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SAD- Part 1

December 18, 2006

Every since the whirlwind writing fest of November, I haven’t really been up for a “real” blog. I’ve been posting a lot of fluff, (when I post), and I apologize to any regular readers that might be cruising around in cyber space. I suppose there have been other reasons besides NaNo, but that’s all a bit boring.

So to catch up, I hope to be posting some pictures soon, (as soon as I can get them from Nathalie’s camera. Because pictures make a blog site so much more dynamic and interesting, and I love to share my photos.

I’ve been toying with the idea of making this blog a themed blog for “New York experiences”. Adam, a blogger whose site I frequent quite often, has done this with his blog (for the most part), giving it a themed feel. Most of the themed blogs I read are better than the random ones. But I haven’t made a hard core decision yet, and don’t expect to until after New Years.

Anyway…

Of all the posts that have been floating around my head, I guess the one that I most want to blog on is my S.A.D. (ironic, those initials), or seasonal affective disorder. I really want to blog about it as a means of self-therapy more than anything. A means of working through this intellectually, since it’s impossible to work through it emotionally. Maybe in writing facts down here, I can better understand the progression of the disorder as I go through this winter.

SAD is something that has come on worse and worse each year for me. It wasn’t something I suddenly woke up with. The first few winters in Montreal I can’t say that I had it. Sure I had winter blues, but that isn’t the same thing. Trust me. I don’t think I really experienced SAD until my last winter in Montreal. But at the time, I didn’t understand that was what it was. I just assumed it was really bad winter blues brought on by a worsening financial situation, among other things. Then I moved to Texas for a winter. Things were fine there. And I was going through a much more traumatic time in my life.

It was last winter that I will never forget. They say that hindsight is 20/20 and that is probably always the case for depression of any sort. Last winter was very, very bad. I was depressed, thoroughly. But I couldn’t understand why at the time. And I hid it from my roommates. They thought I was crazy, and a bitch. In some ways I was. I was awful to them. I would scream, throw fits, think about harming myself for no reason, sleep a lot, and I gained another six pounds quickly.  I rarely went out, and most importantly, I lied to myself about how bad it was.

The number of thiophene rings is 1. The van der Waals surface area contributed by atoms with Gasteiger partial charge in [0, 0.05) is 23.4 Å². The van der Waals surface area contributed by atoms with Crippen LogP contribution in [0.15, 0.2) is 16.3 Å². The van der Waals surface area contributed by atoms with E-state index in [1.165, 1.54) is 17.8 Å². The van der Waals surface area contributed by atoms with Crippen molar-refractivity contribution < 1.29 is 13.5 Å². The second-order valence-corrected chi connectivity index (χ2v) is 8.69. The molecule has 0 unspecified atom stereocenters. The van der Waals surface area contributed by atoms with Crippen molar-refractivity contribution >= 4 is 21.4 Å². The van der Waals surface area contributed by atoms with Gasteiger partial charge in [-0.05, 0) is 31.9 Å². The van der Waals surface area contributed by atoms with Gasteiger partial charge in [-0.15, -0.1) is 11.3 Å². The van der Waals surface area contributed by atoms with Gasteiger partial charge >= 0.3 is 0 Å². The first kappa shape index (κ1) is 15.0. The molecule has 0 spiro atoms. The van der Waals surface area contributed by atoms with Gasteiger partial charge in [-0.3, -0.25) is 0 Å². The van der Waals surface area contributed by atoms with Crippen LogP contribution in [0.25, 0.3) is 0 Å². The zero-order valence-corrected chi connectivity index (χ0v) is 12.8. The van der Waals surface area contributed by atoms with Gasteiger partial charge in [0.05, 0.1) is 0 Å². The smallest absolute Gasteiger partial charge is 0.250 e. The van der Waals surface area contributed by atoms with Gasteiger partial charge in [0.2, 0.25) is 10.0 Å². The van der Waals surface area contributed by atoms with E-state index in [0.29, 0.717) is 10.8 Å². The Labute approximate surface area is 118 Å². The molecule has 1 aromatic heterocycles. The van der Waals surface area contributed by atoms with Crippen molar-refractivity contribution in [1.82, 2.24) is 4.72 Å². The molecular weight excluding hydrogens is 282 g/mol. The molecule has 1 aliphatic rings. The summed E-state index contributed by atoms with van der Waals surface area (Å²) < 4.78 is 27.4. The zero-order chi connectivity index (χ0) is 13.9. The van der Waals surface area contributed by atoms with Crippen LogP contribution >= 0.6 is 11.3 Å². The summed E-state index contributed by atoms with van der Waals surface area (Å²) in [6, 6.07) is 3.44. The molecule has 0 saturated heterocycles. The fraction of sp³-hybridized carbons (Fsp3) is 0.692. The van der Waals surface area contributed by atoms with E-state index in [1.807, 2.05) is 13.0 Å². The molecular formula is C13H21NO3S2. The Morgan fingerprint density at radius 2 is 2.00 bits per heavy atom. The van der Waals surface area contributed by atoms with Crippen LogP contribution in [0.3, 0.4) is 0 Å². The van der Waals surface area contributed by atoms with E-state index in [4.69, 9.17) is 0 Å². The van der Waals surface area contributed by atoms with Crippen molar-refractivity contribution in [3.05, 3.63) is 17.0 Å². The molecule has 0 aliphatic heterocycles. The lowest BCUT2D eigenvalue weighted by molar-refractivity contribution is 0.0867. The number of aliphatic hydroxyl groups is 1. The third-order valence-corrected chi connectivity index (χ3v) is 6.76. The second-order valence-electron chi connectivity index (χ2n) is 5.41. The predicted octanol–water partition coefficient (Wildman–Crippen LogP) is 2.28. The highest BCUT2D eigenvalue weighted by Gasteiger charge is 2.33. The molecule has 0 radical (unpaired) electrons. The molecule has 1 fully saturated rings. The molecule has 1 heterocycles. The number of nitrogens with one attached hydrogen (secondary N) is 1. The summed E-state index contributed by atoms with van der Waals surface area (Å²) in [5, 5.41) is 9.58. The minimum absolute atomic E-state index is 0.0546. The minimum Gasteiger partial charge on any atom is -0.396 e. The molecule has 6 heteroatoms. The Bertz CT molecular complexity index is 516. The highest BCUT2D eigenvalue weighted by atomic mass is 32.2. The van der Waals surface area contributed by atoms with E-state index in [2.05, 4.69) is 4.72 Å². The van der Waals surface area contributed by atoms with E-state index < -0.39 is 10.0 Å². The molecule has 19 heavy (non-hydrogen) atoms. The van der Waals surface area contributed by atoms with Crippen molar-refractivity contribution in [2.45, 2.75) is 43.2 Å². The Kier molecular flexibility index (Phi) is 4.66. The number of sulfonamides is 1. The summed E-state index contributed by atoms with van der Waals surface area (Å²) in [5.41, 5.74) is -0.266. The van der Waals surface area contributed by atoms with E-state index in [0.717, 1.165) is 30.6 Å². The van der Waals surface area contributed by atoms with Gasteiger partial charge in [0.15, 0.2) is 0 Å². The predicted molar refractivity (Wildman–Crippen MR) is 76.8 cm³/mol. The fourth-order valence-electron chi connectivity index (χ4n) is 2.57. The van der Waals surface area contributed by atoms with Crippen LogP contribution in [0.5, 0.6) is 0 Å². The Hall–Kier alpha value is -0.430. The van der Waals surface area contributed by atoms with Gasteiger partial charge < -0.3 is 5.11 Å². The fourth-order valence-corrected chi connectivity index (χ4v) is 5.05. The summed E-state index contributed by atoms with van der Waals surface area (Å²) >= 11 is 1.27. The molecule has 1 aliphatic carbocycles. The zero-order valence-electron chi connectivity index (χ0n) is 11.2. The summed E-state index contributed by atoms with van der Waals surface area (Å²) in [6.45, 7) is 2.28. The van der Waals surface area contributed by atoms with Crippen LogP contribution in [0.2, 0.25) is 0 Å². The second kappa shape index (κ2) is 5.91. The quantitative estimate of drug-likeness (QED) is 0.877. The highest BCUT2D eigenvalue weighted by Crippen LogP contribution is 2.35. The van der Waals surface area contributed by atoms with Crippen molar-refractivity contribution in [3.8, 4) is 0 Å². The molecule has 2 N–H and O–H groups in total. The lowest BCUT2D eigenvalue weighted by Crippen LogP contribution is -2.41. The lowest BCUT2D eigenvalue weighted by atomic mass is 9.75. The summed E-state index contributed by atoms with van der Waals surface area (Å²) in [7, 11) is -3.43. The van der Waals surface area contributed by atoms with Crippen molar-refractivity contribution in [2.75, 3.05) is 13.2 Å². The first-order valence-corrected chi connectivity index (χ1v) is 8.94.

Then around the beginning of March, I did a 180. I was crazy, going out three to four times a week, doing certain illegal activities, shopping, dropped 10 pounds in two weeks, etc. Nothing my room mates did would upset me, except wanting to stay in for the night. I attributed it to meeting a guy at the time. But he ended very quickly, and I mourned all of about five minutes before I moved on. Hmmm…sounds like a little thing we call mania.

Yeah, I put it all together around May, when I had a conversation about SAD. But it wasn’t until August that I did some research on it. Turns out 80% of sufferers are female in their mid- late 20’s or early 30’s, and a huge majority are women who have moved from the south to the north. Sound like someone you know? Incidentally, mania is not very common, and only extreme forms of SAD incur mania in the spring.